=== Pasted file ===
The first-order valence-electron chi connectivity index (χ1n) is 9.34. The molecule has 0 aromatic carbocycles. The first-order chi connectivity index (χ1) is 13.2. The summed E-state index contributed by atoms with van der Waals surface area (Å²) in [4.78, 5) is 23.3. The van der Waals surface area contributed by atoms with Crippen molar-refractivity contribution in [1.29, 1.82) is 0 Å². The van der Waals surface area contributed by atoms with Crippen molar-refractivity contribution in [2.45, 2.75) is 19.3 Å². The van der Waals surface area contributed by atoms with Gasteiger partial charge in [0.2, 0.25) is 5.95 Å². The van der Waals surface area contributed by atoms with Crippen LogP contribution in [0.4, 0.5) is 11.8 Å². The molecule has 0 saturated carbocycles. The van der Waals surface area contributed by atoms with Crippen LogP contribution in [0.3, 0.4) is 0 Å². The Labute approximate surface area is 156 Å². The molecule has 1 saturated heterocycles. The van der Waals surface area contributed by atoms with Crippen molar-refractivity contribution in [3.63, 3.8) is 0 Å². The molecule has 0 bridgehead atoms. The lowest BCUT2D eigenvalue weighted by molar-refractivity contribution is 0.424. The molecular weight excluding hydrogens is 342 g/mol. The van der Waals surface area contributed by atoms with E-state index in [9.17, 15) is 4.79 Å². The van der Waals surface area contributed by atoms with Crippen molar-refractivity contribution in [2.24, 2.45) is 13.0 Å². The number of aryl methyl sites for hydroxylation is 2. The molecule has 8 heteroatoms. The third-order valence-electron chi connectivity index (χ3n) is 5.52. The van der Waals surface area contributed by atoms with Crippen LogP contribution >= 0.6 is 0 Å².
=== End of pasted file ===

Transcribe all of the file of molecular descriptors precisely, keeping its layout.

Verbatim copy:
The first-order valence-electron chi connectivity index (χ1n) is 9.34. The molecule has 0 aromatic carbocycles. The first-order chi connectivity index (χ1) is 13.2. The summed E-state index contributed by atoms with van der Waals surface area (Å²) in [4.78, 5) is 23.3. The van der Waals surface area contributed by atoms with Crippen molar-refractivity contribution in [1.29, 1.82) is 0 Å². The van der Waals surface area contributed by atoms with Crippen molar-refractivity contribution in [2.45, 2.75) is 19.3 Å². The van der Waals surface area contributed by atoms with Gasteiger partial charge in [0.2, 0.25) is 5.95 Å². The van der Waals surface area contributed by atoms with Crippen LogP contribution in [0.4, 0.5) is 11.8 Å². The molecule has 0 saturated carbocycles. The van der Waals surface area contributed by atoms with Crippen LogP contribution in [0.3, 0.4) is 0 Å². The Labute approximate surface area is 156 Å². The molecule has 1 saturated heterocycles. The van der Waals surface area contributed by atoms with Crippen molar-refractivity contribution in [3.63, 3.8) is 0 Å². The molecule has 0 bridgehead atoms. The lowest BCUT2D eigenvalue weighted by molar-refractivity contribution is 0.424. The molecular weight excluding hydrogens is 342 g/mol. The van der Waals surface area contributed by atoms with E-state index in [9.17, 15) is 4.79 Å². The van der Waals surface area contributed by atoms with Crippen molar-refractivity contribution in [2.24, 2.45) is 13.0 Å². The number of aryl methyl sites for hydroxylation is 2. The molecule has 8 heteroatoms. The third-order valence-electron chi connectivity index (χ3n) is 5.52. The van der Waals surface area contributed by atoms with Crippen LogP contribution >= 0.6 is 0 Å².